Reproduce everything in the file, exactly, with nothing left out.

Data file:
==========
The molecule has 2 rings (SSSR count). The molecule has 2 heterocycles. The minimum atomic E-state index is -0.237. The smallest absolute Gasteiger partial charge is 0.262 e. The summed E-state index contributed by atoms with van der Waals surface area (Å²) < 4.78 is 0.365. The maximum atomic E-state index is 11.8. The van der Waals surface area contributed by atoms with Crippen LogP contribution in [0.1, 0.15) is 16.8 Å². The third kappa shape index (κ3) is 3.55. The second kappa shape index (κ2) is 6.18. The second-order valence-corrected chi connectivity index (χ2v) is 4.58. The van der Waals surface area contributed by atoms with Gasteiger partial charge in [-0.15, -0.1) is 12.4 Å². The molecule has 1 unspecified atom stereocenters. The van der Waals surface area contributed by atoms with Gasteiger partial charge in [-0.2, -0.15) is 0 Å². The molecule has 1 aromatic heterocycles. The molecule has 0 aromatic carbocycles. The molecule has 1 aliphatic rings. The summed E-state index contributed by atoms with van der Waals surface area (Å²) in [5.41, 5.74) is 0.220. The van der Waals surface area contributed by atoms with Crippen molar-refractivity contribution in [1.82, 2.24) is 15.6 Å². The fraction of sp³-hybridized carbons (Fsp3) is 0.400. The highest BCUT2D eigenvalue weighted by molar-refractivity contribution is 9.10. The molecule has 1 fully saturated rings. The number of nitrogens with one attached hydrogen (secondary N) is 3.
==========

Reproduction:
The molecule has 2 rings (SSSR count). The molecule has 2 heterocycles. The minimum atomic E-state index is -0.237. The smallest absolute Gasteiger partial charge is 0.262 e. The summed E-state index contributed by atoms with van der Waals surface area (Å²) < 4.78 is 0.365. The maximum atomic E-state index is 11.8. The van der Waals surface area contributed by atoms with Crippen LogP contribution in [0.1, 0.15) is 16.8 Å². The third kappa shape index (κ3) is 3.55. The second kappa shape index (κ2) is 6.18. The second-order valence-corrected chi connectivity index (χ2v) is 4.58. The van der Waals surface area contributed by atoms with Gasteiger partial charge in [-0.15, -0.1) is 12.4 Å². The molecule has 1 unspecified atom stereocenters. The van der Waals surface area contributed by atoms with Gasteiger partial charge in [-0.2, -0.15) is 0 Å². The molecule has 1 aromatic heterocycles. The molecule has 0 aromatic carbocycles. The molecule has 1 aliphatic rings. The summed E-state index contributed by atoms with van der Waals surface area (Å²) in [5.41, 5.74) is 0.220. The van der Waals surface area contributed by atoms with Crippen molar-refractivity contribution in [1.82, 2.24) is 15.6 Å². The fraction of sp³-hybridized carbons (Fsp3) is 0.400. The highest BCUT2D eigenvalue weighted by molar-refractivity contribution is 9.10. The molecule has 1 fully saturated rings. The number of nitrogens with one attached hydrogen (secondary N) is 3.